Tuesday, May 28, 2024

Tuesday 5/28/24 Farmington River Report: River is fishing well

Store Hours
8am-6pm Monday through Friday, 8am-5pm on Saturday & Sunday.

Free Fly Casting Clinic with local guide Mark Swenson on Sunday June 16th. Contact Mark directly at 203-586-8007 to sign up or get more details. Class is limited in size, and is for beginners only.

We recently picked up a collection of inexpensive used fly rods, about 20 rods total ranging from 4 to12 weight, all $100 or less.

The new Thomas & Thomas Avantt II fly rods arrived in March, and they have really impressed us. Slightly more flex in the tip, plenty of power in the mid & lower sections, with fantastic crisp recovery and a low swing weight.

Pictured up top is FRAA Secretary (and my across the river neighbor) Ben Canino with a flawless Farmington River brown trout landed on Memorial Day.

It was a busy Memorial Day weekend here at UpCountry, warm dry (mostly) weather combined with great water levels brought lots of anglers out. Plenty of good reports, with trout landed using a variety of tactics. We’re seeing more trout surface feeding than we were, and nymphing remains the most consistent tactic- no surprises there. Wet fly fishing is also working. I’d guesstimate we received about ¾” total of rain Monday, which is a good thing after several dry weeks. This bumped the flow up a bit, but the total flow in the Permanent TMA/C&R is still nice & fishable at 466cfs & dropping, Riverton is 268cfs and going down from Goodwin/Hogback Dam downstream to the Rt 20 bridge, and the Still River is adding in 192cfs & dropping below that. Riverton water temps above the Still River have been ranging from mid 40’s to low 50’s, and downstream it has been averaging mid to upper 50’s during the afternoons. Unionville USGS gauge is reading 755cfs & dropping this afternoon, a bit higher than optimal but definitely fishable.

The main hatch is still assorted Caddis, and we are seeing some Vitreus in the early evenings. March Browns are on most of the river now- this is a sporadic day-long hatch, a one here & one there deal in the pocket water & riffles. #16 Sulfurs (Invaria) are a light hatch on the lower river and moving up midriver now into Canton/New Hartford.

Nymphing remains the most consistent producer, but there have been some risers during hatching activity (peak hatch times are mornings & evenings). Wet fly guys & streamer fishermen are also putting fish in the net. Caddis typically come back later in the day to egg-lay in the riffles areas where they dump into the pools, and they typically hatch in the morning (can be afternoons up closer to the dam due to the colder water temps there). Trout normally feed on the pupa during the hatch, not so much the adults- this can mean anything from nymphing pupa near the bottom, to swinging pupa/wet flies/soft-hackles mid column, or dead-drifting pupa in the surface film. Dry/dropper with a Caddis dry and a pupa fished 6-12” below it can be effective during the hatch. You get more of the classic dry fly fishing with Caddis dries during the evening egg-laying events. Even then though it’s not a bad idea to drop a Caddisy soft-hackle off the back of your dry fly.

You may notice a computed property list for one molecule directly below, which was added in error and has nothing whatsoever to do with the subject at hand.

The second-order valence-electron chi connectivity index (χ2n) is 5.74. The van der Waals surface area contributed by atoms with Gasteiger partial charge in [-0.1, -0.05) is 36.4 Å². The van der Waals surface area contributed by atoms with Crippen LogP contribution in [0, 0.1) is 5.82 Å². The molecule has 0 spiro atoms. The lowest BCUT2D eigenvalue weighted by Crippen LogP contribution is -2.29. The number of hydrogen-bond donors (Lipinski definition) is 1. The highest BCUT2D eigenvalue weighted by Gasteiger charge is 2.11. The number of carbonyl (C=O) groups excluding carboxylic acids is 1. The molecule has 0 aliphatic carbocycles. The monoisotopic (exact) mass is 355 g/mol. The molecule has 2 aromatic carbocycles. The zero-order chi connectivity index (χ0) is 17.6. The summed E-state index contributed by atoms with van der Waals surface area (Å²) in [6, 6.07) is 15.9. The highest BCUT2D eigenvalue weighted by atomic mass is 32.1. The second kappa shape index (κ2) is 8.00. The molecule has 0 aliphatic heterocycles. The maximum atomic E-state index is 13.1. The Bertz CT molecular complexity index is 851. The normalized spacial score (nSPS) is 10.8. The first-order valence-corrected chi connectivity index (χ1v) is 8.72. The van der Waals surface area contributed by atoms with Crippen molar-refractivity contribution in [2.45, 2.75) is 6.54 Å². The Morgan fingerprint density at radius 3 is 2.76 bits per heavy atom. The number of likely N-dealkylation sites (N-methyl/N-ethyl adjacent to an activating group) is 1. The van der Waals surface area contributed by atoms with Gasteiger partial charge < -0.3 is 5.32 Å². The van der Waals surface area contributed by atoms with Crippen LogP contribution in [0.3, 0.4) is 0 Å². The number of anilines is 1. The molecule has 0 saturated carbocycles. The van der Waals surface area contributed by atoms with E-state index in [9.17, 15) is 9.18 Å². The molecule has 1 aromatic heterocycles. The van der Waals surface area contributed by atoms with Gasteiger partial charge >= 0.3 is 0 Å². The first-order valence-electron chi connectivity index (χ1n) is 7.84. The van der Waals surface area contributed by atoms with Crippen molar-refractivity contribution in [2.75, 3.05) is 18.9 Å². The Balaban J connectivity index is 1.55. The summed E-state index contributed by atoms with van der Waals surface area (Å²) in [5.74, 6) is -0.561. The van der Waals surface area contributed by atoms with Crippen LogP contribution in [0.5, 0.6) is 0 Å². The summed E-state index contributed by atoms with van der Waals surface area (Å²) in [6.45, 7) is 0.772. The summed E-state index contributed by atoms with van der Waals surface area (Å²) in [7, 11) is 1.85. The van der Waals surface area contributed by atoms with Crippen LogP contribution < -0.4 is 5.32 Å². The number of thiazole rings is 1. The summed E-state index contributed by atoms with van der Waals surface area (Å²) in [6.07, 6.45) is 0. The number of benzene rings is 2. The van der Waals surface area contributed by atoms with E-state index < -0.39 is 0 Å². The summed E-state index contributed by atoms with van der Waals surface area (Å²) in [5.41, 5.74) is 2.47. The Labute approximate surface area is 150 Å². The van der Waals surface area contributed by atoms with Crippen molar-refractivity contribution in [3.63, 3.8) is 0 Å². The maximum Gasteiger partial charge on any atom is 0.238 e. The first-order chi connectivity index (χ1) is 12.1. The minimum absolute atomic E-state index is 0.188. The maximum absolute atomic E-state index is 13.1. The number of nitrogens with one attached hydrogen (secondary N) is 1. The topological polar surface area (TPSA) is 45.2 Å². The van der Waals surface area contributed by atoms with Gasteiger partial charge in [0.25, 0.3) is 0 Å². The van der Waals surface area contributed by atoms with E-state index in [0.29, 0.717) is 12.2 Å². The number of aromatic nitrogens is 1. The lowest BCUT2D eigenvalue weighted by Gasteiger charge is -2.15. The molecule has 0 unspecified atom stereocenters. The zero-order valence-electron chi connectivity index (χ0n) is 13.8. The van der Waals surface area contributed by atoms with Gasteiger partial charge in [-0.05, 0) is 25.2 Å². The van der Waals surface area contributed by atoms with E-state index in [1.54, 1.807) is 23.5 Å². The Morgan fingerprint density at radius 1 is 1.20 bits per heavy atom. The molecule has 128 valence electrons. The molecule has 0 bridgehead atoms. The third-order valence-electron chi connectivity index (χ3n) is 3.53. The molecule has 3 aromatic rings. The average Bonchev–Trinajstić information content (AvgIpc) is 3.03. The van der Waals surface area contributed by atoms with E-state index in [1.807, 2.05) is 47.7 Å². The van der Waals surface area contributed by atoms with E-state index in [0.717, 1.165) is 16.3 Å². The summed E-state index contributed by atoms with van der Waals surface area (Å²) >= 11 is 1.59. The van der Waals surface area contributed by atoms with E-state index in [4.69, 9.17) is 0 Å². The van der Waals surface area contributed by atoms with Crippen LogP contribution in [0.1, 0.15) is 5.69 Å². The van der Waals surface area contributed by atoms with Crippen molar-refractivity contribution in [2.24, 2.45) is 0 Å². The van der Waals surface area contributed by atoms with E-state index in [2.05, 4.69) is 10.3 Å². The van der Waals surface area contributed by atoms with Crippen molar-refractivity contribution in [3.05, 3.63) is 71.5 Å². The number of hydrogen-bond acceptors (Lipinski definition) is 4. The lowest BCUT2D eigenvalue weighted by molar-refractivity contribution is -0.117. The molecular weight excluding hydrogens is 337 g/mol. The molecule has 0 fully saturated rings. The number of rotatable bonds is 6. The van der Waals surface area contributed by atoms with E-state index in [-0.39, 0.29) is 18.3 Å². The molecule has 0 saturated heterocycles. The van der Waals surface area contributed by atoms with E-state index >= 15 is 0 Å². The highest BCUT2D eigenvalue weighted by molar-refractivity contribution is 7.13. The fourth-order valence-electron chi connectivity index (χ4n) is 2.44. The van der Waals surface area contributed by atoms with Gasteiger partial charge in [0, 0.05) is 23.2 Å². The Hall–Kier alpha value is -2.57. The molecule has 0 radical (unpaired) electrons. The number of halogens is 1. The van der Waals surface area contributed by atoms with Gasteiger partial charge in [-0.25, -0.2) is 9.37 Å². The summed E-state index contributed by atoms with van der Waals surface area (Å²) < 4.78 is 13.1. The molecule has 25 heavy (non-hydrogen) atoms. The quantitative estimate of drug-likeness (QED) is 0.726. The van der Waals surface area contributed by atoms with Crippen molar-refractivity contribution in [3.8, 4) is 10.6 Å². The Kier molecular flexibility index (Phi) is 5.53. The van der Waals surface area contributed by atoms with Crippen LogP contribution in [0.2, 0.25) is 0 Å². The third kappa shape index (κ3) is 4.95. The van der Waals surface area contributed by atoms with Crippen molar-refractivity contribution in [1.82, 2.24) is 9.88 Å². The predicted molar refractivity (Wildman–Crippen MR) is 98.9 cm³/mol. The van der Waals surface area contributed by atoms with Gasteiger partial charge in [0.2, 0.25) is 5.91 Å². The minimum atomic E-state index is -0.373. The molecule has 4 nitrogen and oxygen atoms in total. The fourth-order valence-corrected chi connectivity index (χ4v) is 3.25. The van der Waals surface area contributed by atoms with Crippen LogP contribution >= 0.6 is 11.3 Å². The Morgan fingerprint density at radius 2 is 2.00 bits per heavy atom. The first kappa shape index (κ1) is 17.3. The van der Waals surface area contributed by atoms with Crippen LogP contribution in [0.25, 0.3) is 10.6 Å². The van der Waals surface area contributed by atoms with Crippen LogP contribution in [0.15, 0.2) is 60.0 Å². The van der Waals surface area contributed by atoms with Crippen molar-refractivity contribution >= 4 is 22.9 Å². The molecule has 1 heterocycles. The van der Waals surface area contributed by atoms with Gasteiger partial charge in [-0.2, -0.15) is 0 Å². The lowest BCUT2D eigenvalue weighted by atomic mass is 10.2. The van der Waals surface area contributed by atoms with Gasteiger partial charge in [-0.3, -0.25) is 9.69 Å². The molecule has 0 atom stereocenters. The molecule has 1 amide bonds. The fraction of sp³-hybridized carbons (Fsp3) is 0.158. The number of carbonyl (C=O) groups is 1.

The state has done multiple recent stockings up & down the river, the fish density is about as high as it gets here. They put in a lot of fat 14-16” rainbows, some are 17” and well over 2 pounds. Some of the FRAA trophy rainbows are getting caught and mostly released, they literally have been averaging about 5-7#, a few quite a bit bigger than that too (up to 27”/12#). Many trout are holding in faster water now: riffles, faster runs, and pocket water. This is a great time to swing wet flies & soft hackles in the riffles, they fish best 2-3 at a time, tied 20-30” apart on tag end droppers- stop by the shop and we can explain how to set things up. Both Caddis & Vitreus are very active bugs, making wet fly fishing a great way to imitate them. Wet fly fishing is also a relaxing, super fun way to fish. Much less technical than nymphing & flat water dry fly fishing, and less tiring than streamer fishing. Also a very efficient way to cover a lot of water, especially when you aren’t sure exactly where the trout are located.